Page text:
Skip Navigation LinksHome > February 2014 - Volume 27 - Issue 2 > Physician assistant profile tool provides comprehensive new...
Journal of the American Academy of Physician Assistants:
doi: 10.1097/01.JAA.0000442708.26094.02
Brief Report

Physician assistant profile tool provides comprehensive new source of PA workforce data

Glicken, Anita Duhl MSW

Free Access
Article Outline
Collapse Box

Author Information

Anita Duhl Glicken is president and CEO of nccPA Health Foundation in Johns Creek, Ga., and associate dean and professor emerita at the University of Colorado School of Medicine in Aurora, Colo. The author has indicated no relationships to disclose relating to the content of this article.

Acknowledgments: The author wishes to thank Steven Lane and Tiffany Flick for their assistance with the preparation of this manuscript.

Richard W. Dehn, MPA, PA-C, DFAAPA, department editor

The physician assistant (PA) profession has long sought to establish a comprehensive, reliable, source of longitudinal data on the PA workforce. In today's rapidly changing healthcare landscape, the profession must supply quality data to the policy makers and workforce planners charged with developing and implementing new models of healthcare delivery. These delivery models seek to address the triple aim of “improving the experience of care, improving the health of populations, and reducing per capita costs of healthcare.”1

In March 2012, the nccPA Health Foundation, a supporting organization to the National Commission on Certification of Physician Assistants (NCCPA), worked with the NCCPA to create a new online data collection tool, the PA Professional Profile, that would efficiently collect and refresh data from certified PAs every 2 years as they log CME. Based on the perceived value of this dataset, the National Center for Health Workforce Analysis selected the nccPA Health Foundation as its designated partner in the federal Health Resources and Services Administration's Minimum Data Set project, which seeks to establish comparable data for the purpose of workforce research, policy, and planning across 13 health professions.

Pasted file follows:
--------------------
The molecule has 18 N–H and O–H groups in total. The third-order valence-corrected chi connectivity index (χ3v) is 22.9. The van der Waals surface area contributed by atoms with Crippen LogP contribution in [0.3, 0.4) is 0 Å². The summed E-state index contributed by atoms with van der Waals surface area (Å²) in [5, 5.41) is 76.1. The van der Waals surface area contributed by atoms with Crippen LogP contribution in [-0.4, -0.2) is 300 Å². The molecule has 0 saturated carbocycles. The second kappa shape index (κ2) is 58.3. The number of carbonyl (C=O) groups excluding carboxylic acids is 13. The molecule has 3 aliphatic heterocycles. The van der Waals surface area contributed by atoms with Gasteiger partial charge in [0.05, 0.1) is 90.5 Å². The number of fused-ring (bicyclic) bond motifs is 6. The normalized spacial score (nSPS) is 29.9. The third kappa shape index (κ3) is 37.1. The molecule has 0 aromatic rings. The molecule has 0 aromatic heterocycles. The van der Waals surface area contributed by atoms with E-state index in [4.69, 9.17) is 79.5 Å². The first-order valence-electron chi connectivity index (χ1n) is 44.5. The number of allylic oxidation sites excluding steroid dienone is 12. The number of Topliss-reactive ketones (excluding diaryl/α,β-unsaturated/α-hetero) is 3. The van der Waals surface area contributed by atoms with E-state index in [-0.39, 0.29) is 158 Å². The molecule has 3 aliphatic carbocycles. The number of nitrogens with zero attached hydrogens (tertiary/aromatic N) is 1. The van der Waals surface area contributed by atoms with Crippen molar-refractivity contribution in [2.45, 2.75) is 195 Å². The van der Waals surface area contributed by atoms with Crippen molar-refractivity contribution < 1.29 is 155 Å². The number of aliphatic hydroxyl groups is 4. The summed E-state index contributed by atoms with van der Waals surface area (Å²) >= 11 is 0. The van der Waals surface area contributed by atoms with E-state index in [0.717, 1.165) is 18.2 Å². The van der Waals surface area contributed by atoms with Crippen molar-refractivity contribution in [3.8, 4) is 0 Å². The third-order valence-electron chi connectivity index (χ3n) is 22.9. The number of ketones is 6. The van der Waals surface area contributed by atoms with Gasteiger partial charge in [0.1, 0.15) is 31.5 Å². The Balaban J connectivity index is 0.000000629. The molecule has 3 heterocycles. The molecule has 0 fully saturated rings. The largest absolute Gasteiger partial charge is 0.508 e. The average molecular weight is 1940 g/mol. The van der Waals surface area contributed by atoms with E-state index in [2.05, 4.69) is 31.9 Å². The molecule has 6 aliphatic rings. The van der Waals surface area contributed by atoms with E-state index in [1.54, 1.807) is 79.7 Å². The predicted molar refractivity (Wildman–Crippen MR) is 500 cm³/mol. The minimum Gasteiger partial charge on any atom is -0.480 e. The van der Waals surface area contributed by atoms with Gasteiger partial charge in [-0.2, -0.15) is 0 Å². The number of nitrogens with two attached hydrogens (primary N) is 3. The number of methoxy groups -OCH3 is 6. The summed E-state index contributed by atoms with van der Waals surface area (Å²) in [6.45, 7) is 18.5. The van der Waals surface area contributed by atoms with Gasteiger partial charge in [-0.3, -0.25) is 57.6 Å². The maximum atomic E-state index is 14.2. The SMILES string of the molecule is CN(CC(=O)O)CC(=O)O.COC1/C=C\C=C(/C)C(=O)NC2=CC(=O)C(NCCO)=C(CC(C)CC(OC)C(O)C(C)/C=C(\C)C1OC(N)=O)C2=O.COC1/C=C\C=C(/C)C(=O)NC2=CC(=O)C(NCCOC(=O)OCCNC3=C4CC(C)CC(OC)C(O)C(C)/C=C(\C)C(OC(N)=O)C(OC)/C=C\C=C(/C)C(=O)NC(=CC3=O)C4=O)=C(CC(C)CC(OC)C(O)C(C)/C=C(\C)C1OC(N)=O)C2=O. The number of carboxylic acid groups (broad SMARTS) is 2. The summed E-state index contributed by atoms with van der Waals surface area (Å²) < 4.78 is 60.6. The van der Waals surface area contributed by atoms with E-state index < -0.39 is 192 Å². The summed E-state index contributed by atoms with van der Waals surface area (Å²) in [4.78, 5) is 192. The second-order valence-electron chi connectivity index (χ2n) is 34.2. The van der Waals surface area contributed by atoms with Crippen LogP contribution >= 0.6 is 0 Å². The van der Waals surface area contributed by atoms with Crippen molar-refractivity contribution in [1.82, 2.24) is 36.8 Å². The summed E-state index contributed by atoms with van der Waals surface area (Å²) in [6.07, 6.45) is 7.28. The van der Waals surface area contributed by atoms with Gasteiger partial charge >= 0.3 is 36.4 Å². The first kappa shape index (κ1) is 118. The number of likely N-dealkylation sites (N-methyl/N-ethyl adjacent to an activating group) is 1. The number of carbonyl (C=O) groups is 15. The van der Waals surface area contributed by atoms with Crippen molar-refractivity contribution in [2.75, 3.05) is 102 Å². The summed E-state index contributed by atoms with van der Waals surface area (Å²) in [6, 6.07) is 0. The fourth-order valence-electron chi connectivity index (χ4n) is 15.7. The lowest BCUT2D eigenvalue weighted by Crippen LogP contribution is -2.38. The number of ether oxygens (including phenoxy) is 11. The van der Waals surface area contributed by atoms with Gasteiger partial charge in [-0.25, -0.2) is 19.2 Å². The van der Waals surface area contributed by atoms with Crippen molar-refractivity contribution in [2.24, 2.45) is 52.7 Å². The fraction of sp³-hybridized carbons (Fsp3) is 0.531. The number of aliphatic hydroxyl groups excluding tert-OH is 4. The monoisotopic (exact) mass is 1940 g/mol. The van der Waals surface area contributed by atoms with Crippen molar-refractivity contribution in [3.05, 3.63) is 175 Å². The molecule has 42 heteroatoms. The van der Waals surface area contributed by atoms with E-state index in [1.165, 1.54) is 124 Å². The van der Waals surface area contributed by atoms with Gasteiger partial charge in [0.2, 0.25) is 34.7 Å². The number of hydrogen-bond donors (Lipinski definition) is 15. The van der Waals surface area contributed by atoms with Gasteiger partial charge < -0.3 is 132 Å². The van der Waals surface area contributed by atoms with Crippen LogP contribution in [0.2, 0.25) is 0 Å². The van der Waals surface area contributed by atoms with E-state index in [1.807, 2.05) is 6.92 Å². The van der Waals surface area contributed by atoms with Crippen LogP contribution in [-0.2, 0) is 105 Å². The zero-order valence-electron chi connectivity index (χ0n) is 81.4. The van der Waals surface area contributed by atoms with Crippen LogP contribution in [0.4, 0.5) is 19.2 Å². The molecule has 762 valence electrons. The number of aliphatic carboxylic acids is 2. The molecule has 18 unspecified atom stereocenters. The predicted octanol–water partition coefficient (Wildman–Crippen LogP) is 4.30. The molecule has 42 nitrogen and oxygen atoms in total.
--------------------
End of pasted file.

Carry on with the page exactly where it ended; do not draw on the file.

This brief report shares preliminary information from the initial PA Profile dataset, collected through December 31, 2012, and supplemented by data from the NCCPA master datafile. A more complete report, including 2013 data, is planned for 2014.

Back to Top | Article Outline

METHODS

The PA Professional Profile was based on similar surveys of other health professions and complements demographic data in the existing master datafile of the NCCPA. Built with custom branching strategies, the profile can be completed in 10 or fewer minutes by certified PAs. The profile consists of three modules: About Me, My Practice, and a Recently Certified/New Graduate section piloted beginning in December 2012. A dynamic backend database supports secure storage and information retrieval that allows for longitudinal information tracking. In May 2012, all certified PAs were invited to complete the profile by logging in to their secure PA record. PAs are further encouraged to complete the profile when they log required CME.

As of December 31, 2012, a total of 54,982 certified PAs had completed the profile, yielding a 61% response rate in the tool's first 6 months. When compared with the larger NCCPA database, the respondents were found to be representative of the entire population of certified PAs with respect to sex, age, and geographic distribution.

Back to Top | Article Outline

RESULTS

Demographics Demographic data largely confirm current beliefs about the PA profession. PAs tend to be young; 59% are 40 years old or younger and only 4.8% are over age 60 years. They are predominantly female (exactly two-thirds of responding PAs were female), white (82.4%), and non-Hispanic (90%). More than 20% of PAs communicate with their patients in languages other than English, most commonly Spanish.

More than half of responding PAs (56.2%) received a master's degree on completion of their PA education program, and an additional 9.4% earned master's degrees after graduation, bringing the total percentage to 65.6%.

The supply of PAs varies across states, with the highest numbers found in New York, California, Texas, Pennsylvania, and Florida, and the lowest in Delaware, Hawaii, Arkansas, Wyoming, and Mississippi (Figure 1). Relative to the overall population, the highest proportions of PAs are found in Alaska, South Dakota, Maine, Montana, and New York, and the lowest in Indiana, Missouri, Alabama, Arkansas, and Mississippi (Figure 2).

Figure 1
Figure 1
Image Tools
Figure 2
Figure 2
Image Tools